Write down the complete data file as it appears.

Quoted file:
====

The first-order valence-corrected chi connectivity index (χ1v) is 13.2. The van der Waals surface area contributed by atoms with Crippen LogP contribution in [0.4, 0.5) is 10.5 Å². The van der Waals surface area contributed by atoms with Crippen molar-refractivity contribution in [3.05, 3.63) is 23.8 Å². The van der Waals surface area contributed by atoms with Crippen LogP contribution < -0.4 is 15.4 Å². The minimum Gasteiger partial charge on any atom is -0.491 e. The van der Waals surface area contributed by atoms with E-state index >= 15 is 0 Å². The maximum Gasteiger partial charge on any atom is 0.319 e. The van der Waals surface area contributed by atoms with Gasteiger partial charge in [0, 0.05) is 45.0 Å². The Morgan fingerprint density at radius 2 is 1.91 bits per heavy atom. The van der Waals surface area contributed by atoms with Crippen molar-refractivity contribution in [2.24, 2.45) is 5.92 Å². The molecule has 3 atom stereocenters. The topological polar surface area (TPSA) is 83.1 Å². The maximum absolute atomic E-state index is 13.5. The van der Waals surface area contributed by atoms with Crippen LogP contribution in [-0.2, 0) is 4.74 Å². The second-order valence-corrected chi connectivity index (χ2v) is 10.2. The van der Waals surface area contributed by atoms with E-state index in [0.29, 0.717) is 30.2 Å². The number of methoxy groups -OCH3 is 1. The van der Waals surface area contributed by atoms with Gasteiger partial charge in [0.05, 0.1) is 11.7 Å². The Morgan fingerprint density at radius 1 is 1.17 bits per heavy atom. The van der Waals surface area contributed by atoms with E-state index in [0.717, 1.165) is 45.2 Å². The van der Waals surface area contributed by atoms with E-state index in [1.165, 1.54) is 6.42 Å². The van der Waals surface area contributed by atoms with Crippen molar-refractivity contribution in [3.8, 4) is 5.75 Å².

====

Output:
The first-order valence-corrected chi connectivity index (χ1v) is 13.2. The van der Waals surface area contributed by atoms with Crippen LogP contribution in [0.4, 0.5) is 10.5 Å². The van der Waals surface area contributed by atoms with Crippen molar-refractivity contribution in [3.05, 3.63) is 23.8 Å². The van der Waals surface area contributed by atoms with Crippen LogP contribution < -0.4 is 15.4 Å². The minimum Gasteiger partial charge on any atom is -0.491 e. The van der Waals surface area contributed by atoms with E-state index >= 15 is 0 Å². The maximum Gasteiger partial charge on any atom is 0.319 e. The van der Waals surface area contributed by atoms with Gasteiger partial charge in [0, 0.05) is 45.0 Å². The Morgan fingerprint density at radius 2 is 1.91 bits per heavy atom. The van der Waals surface area contributed by atoms with Crippen molar-refractivity contribution in [2.24, 2.45) is 5.92 Å². The molecule has 3 atom stereocenters. The topological polar surface area (TPSA) is 83.1 Å². The maximum absolute atomic E-state index is 13.5. The van der Waals surface area contributed by atoms with Crippen LogP contribution in [-0.2, 0) is 4.74 Å². The second-order valence-corrected chi connectivity index (χ2v) is 10.2. The van der Waals surface area contributed by atoms with E-state index in [0.29, 0.717) is 30.2 Å². The number of methoxy groups -OCH3 is 1. The van der Waals surface area contributed by atoms with Gasteiger partial charge in [0.05, 0.1) is 11.7 Å². The Morgan fingerprint density at radius 1 is 1.17 bits per heavy atom. The van der Waals surface area contributed by atoms with E-state index in [0.717, 1.165) is 45.2 Å². The van der Waals surface area contributed by atoms with E-state index in [1.165, 1.54) is 6.42 Å². The van der Waals surface area contributed by atoms with Crippen molar-refractivity contribution in [3.8, 4) is 5.75 Å².